Guy Gavriel Kay is the fantasy writer's fantasy writer. He served his apprenticeship co editing the Silmarillion, before going on to write a very fine pure fantasy trilogy, the Fionavar Tapestry, and then a sequence of books which although having a fantasy setting were clearly based on real episodes in the early medival history of Europe.
Tigana belongs in a sense to this second sequence. It's clear - and the author's afterword admits - that it takes as its starting point the Italy of the eleventh-twelth centuries - but this Italy has suffered more sea change than the Spain of The Lions of Al Rassan, for example; on Kay's spectrum from fantasy to history this lies nearer the fantasy end.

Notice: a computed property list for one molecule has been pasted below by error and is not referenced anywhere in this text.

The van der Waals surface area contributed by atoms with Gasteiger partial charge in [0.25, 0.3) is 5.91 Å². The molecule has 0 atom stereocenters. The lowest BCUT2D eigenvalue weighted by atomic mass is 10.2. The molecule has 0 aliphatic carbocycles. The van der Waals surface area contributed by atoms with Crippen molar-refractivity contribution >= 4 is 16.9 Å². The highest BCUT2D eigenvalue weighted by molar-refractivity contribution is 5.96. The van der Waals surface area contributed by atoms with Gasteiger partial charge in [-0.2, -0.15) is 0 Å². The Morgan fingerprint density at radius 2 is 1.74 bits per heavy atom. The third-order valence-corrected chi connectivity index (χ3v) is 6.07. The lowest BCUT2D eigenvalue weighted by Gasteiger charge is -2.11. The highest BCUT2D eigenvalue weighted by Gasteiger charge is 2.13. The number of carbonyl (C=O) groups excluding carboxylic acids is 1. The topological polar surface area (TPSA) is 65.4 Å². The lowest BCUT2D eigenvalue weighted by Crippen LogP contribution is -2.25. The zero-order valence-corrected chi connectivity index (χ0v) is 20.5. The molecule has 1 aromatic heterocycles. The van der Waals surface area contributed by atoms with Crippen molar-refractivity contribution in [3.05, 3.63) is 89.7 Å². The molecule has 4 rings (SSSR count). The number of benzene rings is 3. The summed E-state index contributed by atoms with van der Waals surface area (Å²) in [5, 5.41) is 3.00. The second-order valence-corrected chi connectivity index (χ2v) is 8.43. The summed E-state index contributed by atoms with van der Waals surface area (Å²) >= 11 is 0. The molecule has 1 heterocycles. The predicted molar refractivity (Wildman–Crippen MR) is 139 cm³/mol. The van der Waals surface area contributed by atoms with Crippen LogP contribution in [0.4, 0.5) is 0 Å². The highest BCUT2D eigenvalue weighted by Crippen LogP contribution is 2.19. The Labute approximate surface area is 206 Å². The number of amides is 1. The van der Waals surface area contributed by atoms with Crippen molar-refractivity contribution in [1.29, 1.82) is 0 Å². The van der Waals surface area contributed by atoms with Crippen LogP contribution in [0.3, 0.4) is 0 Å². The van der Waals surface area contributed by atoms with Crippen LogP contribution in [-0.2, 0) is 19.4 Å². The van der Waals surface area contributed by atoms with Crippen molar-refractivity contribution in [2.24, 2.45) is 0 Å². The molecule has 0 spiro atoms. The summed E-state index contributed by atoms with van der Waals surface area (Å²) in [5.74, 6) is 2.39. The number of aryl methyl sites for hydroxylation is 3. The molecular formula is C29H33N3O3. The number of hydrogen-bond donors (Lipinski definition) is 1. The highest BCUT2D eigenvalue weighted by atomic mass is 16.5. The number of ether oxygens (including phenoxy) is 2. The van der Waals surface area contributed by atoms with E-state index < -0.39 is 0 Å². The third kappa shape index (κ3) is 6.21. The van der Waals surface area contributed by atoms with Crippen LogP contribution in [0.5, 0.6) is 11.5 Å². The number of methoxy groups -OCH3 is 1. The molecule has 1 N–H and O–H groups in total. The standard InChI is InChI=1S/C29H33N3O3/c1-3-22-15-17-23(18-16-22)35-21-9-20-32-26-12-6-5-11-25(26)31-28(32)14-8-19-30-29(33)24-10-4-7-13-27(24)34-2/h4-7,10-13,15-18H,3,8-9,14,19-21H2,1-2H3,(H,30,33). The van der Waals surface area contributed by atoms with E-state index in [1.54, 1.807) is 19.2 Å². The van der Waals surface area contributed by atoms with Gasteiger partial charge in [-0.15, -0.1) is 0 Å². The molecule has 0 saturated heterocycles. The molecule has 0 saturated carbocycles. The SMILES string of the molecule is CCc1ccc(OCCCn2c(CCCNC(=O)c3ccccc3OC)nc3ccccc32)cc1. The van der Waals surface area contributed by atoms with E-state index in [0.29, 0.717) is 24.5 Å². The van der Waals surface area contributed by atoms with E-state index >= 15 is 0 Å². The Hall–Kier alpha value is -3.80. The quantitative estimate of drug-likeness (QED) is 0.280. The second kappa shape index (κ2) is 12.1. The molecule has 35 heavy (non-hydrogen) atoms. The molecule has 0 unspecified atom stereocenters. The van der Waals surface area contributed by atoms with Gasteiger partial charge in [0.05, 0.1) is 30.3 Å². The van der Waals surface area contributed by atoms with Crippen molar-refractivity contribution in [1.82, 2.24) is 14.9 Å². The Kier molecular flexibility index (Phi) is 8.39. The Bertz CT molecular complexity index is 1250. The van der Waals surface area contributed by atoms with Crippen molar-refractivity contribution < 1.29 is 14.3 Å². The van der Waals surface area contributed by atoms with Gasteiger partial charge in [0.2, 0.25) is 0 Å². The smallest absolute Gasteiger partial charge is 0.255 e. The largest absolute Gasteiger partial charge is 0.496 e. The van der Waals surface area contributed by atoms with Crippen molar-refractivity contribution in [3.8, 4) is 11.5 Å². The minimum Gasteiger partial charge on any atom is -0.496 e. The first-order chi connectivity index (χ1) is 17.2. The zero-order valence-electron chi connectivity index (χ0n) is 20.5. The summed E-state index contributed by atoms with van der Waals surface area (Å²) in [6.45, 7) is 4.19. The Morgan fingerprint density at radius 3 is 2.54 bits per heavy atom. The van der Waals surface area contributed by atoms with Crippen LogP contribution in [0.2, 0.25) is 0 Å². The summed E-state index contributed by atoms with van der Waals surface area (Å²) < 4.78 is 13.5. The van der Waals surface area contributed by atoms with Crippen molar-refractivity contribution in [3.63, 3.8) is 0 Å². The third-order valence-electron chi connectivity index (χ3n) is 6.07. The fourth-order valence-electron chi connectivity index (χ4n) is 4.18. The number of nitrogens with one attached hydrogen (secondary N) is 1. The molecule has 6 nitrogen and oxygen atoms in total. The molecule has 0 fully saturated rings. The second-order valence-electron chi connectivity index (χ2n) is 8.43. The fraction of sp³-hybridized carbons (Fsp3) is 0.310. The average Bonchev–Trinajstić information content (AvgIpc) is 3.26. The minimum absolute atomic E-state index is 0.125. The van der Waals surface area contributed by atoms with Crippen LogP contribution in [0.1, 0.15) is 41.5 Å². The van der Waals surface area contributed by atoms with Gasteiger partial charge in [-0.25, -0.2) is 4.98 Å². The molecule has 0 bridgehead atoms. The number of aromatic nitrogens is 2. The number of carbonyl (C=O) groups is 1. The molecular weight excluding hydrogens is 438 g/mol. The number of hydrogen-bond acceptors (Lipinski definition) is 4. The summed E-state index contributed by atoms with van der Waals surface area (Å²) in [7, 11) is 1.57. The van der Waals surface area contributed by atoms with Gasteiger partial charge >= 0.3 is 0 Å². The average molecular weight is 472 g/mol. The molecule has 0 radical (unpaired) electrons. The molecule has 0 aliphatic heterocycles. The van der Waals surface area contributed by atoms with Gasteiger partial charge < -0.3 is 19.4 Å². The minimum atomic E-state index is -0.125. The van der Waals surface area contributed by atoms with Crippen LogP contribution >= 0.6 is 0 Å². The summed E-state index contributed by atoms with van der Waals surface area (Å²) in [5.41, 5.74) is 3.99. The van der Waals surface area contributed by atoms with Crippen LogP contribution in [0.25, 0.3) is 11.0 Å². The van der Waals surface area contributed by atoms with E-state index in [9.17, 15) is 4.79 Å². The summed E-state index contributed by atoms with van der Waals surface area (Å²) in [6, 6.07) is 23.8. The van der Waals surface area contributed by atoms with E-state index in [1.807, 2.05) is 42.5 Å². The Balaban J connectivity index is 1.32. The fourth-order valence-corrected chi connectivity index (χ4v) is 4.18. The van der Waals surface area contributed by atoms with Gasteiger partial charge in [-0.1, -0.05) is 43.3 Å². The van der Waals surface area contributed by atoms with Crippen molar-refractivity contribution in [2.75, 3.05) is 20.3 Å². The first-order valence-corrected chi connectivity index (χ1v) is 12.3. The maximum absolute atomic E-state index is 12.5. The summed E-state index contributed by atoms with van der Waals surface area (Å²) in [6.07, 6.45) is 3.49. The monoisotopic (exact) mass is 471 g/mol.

It revisits a character - not an individual, but a type - who appears repeatedly in Kay's fiction: the brilliant, handsome polymath prince, Diarmuid in Fionavar, Bertran in A Song for Arbonne, Alessan here. I'm still not clear why Kay needs to revisit this character again and again...
The characters are well-drawn, complex and engaging (even the villains); the backstory is clearly deep, and the setting very well presented and portrayed with a wealth of detail. The writing is lyrical, engrossing and persuasive.
This is story telling of a very high order, investigating themes of tyrrany, loyalty and love. Don't read this (or, indeed, any other of Kay's books) if you want an easy read or a happy ending; but if you care to use the lens of fantasy to see reality more clearly, more intensely and more painfully, then this is a very fine book.